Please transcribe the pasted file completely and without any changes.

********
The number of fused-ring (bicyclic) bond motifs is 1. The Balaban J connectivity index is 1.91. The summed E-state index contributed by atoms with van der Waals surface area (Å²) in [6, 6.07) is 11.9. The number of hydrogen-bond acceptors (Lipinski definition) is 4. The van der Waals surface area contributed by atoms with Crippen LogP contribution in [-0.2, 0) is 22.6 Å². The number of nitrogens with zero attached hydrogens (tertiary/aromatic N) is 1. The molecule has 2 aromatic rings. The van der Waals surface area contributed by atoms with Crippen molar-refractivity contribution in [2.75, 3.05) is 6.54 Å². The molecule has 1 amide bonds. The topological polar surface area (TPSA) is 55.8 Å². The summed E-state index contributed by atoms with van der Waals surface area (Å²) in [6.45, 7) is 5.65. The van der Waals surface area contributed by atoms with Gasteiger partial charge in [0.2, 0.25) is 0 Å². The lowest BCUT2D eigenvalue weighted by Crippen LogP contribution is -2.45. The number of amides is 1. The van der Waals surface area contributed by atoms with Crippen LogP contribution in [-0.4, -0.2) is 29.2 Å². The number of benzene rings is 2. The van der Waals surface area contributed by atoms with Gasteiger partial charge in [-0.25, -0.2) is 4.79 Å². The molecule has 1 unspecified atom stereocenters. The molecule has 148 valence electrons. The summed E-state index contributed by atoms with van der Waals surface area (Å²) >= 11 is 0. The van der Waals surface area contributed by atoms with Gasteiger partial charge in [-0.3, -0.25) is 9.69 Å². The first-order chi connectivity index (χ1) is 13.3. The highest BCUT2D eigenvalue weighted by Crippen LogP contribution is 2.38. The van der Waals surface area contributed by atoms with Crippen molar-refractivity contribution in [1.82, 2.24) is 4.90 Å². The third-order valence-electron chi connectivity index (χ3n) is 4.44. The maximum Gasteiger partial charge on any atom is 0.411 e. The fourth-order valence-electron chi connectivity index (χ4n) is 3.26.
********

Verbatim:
The number of fused-ring (bicyclic) bond motifs is 1. The Balaban J connectivity index is 1.91. The summed E-state index contributed by atoms with van der Waals surface area (Å²) in [6, 6.07) is 11.9. The number of hydrogen-bond acceptors (Lipinski definition) is 4. The van der Waals surface area contributed by atoms with Crippen LogP contribution in [-0.2, 0) is 22.6 Å². The number of nitrogens with zero attached hydrogens (tertiary/aromatic N) is 1. The molecule has 2 aromatic rings. The van der Waals surface area contributed by atoms with Crippen molar-refractivity contribution in [2.75, 3.05) is 6.54 Å². The molecule has 1 amide bonds. The topological polar surface area (TPSA) is 55.8 Å². The summed E-state index contributed by atoms with van der Waals surface area (Å²) in [6.45, 7) is 5.65. The van der Waals surface area contributed by atoms with Gasteiger partial charge in [0.2, 0.25) is 0 Å². The lowest BCUT2D eigenvalue weighted by Crippen LogP contribution is -2.45. The number of amides is 1. The van der Waals surface area contributed by atoms with Crippen LogP contribution in [-0.4, -0.2) is 29.2 Å². The number of benzene rings is 2. The van der Waals surface area contributed by atoms with Gasteiger partial charge in [-0.25, -0.2) is 4.79 Å². The molecule has 1 unspecified atom stereocenters. The molecule has 148 valence electrons. The summed E-state index contributed by atoms with van der Waals surface area (Å²) >= 11 is 0. The van der Waals surface area contributed by atoms with Gasteiger partial charge in [-0.3, -0.25) is 9.69 Å². The first-order chi connectivity index (χ1) is 13.3. The highest BCUT2D eigenvalue weighted by Crippen LogP contribution is 2.38. The van der Waals surface area contributed by atoms with Crippen molar-refractivity contribution in [1.82, 2.24) is 4.90 Å². The third-order valence-electron chi connectivity index (χ3n) is 4.44. The maximum Gasteiger partial charge on any atom is 0.411 e. The fourth-order valence-electron chi connectivity index (χ4n) is 3.26.